All told, Canada is best off with a Republican President in the White House, and this time even more so. Other issues such US foreign-security policy, etc., matter too but one gets the sense that Republicans have more spine when it comes to facing unpleasant realities and that they're more resolute in doing what needs to be done.
Some stupidities strand out in the Clinton campaign's staements:
1. "Ms. Clinton wants to incorporate labour and environmental standards into the core of the agreement. She also wants to renegotiate the power of the agreement to set up tribunals that force governments to change their policies if they harm the interests of investors.". All fine and dandy, but this amounts to governments being able to change laws as they want, undisputed, despite their commitments to NAFTA. For example, if the US government passes a law to limit imports of Canadian lumber, Canadian exports would have no recourse to binding arbitration. This means that the NAFTA governments (which means to a large degree the US federal one) would be bound to respect the clauses of the NAFTA agreement ... until they no longer feel like it. NAFTA would then become a statement of intent to behave well, nothing more. (And when it comes to US politicians "behaving well" when it comes to their constituents' organized interests ...).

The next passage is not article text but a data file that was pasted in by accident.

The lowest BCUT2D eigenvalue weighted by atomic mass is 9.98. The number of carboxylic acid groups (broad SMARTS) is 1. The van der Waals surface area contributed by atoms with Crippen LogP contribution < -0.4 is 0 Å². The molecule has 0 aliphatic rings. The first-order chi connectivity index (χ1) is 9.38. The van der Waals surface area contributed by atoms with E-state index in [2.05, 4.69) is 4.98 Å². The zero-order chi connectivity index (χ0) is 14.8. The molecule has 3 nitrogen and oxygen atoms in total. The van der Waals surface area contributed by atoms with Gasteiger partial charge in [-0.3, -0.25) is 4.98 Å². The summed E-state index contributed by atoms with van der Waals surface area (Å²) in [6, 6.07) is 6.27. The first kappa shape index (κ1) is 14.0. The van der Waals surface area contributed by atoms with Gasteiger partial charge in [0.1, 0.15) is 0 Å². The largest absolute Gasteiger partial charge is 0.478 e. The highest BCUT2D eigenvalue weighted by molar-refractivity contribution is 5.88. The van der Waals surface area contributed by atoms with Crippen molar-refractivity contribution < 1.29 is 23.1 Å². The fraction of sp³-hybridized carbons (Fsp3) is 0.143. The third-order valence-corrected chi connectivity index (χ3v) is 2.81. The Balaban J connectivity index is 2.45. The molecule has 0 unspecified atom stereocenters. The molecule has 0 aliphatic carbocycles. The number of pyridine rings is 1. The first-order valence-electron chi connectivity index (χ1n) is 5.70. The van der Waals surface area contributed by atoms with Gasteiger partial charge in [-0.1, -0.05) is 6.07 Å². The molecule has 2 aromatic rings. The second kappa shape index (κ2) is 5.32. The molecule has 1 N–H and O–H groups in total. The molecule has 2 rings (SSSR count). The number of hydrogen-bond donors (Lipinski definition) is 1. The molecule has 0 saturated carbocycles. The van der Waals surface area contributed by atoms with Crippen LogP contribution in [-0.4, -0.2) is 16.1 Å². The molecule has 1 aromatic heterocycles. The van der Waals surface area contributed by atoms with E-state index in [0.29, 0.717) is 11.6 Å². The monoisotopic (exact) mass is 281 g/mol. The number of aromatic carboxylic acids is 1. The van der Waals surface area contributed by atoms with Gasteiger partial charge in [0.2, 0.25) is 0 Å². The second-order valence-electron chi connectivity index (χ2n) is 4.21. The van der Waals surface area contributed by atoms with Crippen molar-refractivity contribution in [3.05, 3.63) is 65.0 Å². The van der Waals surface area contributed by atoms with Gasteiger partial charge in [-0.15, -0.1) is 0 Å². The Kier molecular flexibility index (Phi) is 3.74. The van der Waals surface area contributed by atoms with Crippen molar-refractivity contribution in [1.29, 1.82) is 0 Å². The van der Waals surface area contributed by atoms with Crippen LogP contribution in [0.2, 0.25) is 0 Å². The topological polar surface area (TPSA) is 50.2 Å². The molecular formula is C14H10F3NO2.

2. "In an interview, Mr. Sperling said Ms. Clinton's messages on changing NAFTA were not meant for Canada or Mexico in particular, but for showing American workers that globalization can work for them." Since said "messages" aren't aimed at Canada and Mexico "in particular", are we to understand that they're aimed at foreign countries in general? If so, NAFTA what's the link between those countries and NAFTA partners? I mean would a Clinton Presidency repudiate NAFTA if another agreement with other countries can't be reached? The short answer is that her campaign's spouting nonsense. Expect to hear more about this ...
Note the "but for showing American workers that globalization can work for them". Implied message: it doesn't work for them (or not well enough) despite the US unemploment rate having been lower than 5% for the last decade or so. What's to be understood: by raising the price of imports by raising labour-based tariffs, US manufacturers would have more room to raise their prices and US Labour would have more of a claim for salary raises (after all, jobs there are aplenty).